Cycle campaigners have rubbished plans to incude large amounts of 'shared space' in the redevelopment of Oxford's Frideswide Square.
Plans to convert the congested traffic hub into a more attractive public space have been a cause of controversy for years. Oxfordshire County Council's latest scheme is no exception.
This time the debate is over sections of pavement at Oxford train station that have no clear provision for cyclists.
Graham Smith, south-east councillor for cycling charity CTC, said: "After two years or so there has been no improvement in the proposals beyond the 'shared space', whereas the 2012 proposal had been to 'accept' that cyclists would use the 'footways' without permission. But real journeys have not been accommodated.
“I predict that the flow of people cycling is such that it will be unacceptable in an undefined shared space."
A submission by Mark Treasure of the Cycling Embassy of Great Britain said: “Appropriate, inclusive design for cycling, along a road like this one, should involve dedicated cycle provision, separated both from the carriageway and from footways.
“However, this scheme expects people either to cycle in the carriageway – not a realistic or enticing prospect for the vast majority of the population on a road carrying well over 10,000 vehicles a day, including many buses – or, more likely, to cycle on busy footways shared with pedestrians.
“This is plainly bad design, needlessly putting people walking and cycling into conflict, when the two modes could easily be separated, making both walking and cycling more attractive.
"There is a large amount of space available here that could be put to much better use. A scheme fit for future growth in cycling (to say nothing of existing demand, to and from the railway station) has to involve wide cycle tracks, separated from the footways by shallow, chamfered kerbing.
"These cycle tracks should pass behind the bus stops in the square, with clear crossing points for people accessing the bus waiting islands. This 'bypass' design - common in contintental Europe, and increasingly employed in new schemes in Britain - should be standard practice for a scheme like this one."
The Oxford Times reports that Oxfordshire County Council has started work on the £5.5m redevelopment, to be completed by December 2015.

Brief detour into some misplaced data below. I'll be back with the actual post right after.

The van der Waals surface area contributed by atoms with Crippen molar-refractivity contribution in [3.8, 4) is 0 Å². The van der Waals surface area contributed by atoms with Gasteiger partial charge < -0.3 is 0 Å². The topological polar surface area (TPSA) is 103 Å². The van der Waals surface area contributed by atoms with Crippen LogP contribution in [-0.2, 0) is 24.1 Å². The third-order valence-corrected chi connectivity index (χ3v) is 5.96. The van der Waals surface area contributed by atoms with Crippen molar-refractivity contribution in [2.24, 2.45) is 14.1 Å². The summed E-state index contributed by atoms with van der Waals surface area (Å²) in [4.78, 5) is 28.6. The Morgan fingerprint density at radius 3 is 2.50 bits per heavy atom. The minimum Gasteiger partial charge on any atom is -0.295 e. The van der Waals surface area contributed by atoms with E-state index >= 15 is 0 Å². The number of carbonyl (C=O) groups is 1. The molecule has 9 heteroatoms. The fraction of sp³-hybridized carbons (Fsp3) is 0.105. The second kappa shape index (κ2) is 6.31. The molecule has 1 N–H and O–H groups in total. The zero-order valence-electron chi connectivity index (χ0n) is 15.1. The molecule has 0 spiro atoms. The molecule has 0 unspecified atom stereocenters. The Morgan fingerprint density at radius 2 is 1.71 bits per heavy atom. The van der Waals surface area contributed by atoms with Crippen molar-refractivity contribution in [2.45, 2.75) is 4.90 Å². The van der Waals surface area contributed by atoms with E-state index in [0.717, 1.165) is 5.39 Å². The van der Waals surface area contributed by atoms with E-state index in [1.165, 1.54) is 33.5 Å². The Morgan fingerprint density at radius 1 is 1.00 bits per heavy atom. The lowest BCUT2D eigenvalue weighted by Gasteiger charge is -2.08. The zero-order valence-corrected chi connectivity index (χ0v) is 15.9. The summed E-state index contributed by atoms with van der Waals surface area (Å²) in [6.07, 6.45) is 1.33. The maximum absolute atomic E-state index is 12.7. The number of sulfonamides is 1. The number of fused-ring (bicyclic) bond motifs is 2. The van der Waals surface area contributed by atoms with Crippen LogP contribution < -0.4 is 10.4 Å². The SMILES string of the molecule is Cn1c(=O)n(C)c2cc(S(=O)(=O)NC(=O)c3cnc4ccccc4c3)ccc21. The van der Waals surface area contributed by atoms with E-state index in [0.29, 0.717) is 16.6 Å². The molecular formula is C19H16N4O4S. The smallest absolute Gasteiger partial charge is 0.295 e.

Its three roundabouts, intended as an improvement over the present traffic lights, have also raised the ire of cycling campaigners.
Treasure said: "Cycling is simply ignored as a mode of transport at the roundabouts that form the junctions in this scheme, with no obvious passage through them for people already cycling on the footways, except (circuitously) around a series of suggested zebras. There should be clear paths for cycling through these junctions, separated from motor traffic, with perpedendicular crossing points on the arms of the roundabouts.
Smith said: "There is not adequate consideration or provision at the corners of the roundabouts. In many cases there is a general narrowing at the apexes, but this space could be used for segregated provision as has already been proposed for George St/Worcester St junction."
Council spokesman Paul Smith said: “We’ve had numerous discussions with cycle groups throughout the planning of this scheme and listened carefully to concerns.
“One of the most important things we’re trying to achieve is to keep vehicle speeds down to enable the whole place to feel more welcoming for pedestrians and cyclists as well as helping to keep traffic flowing more smoothly than now.
“If we provided cycle lanes on the road, the width of the road overall would increase to the point where we feel that vehicles will start to travel at higher speeds. This would make things less pleasant for pedestrians and cyclists.
“We have heard that there are still people who may not want to cycle on the road in Frideswide Square even if speeds are low and that is why we are proposing that some space in the paved pedestrian area of the square is shared between cyclists and pedestrians.
“We are happy to continue talking to cycling groups.”
Our official grumpy Northerner, John has been riding bikes for over 30 years since discovering as an uncoordinated teen that a sport could be fun if it didn't require you to catch a ball or get in the way of a hulking prop forward.
Road touring was followed by mountain biking and a career racing in the mud that was as brief as it was unsuccessful.
Somewhere along the line came the discovery that he could string a few words together, followed by the even more remarkable discovery that people were mug enough to pay for this rather than expecting him to do an honest day's work. He's pretty certain he's worked for even more bike publications than Mat Brett.
The inevitable 30-something MAMIL transition saw him shift to skinny tyres and these days he lives in Cambridge where the lack of hills is more than made up for by the headwinds.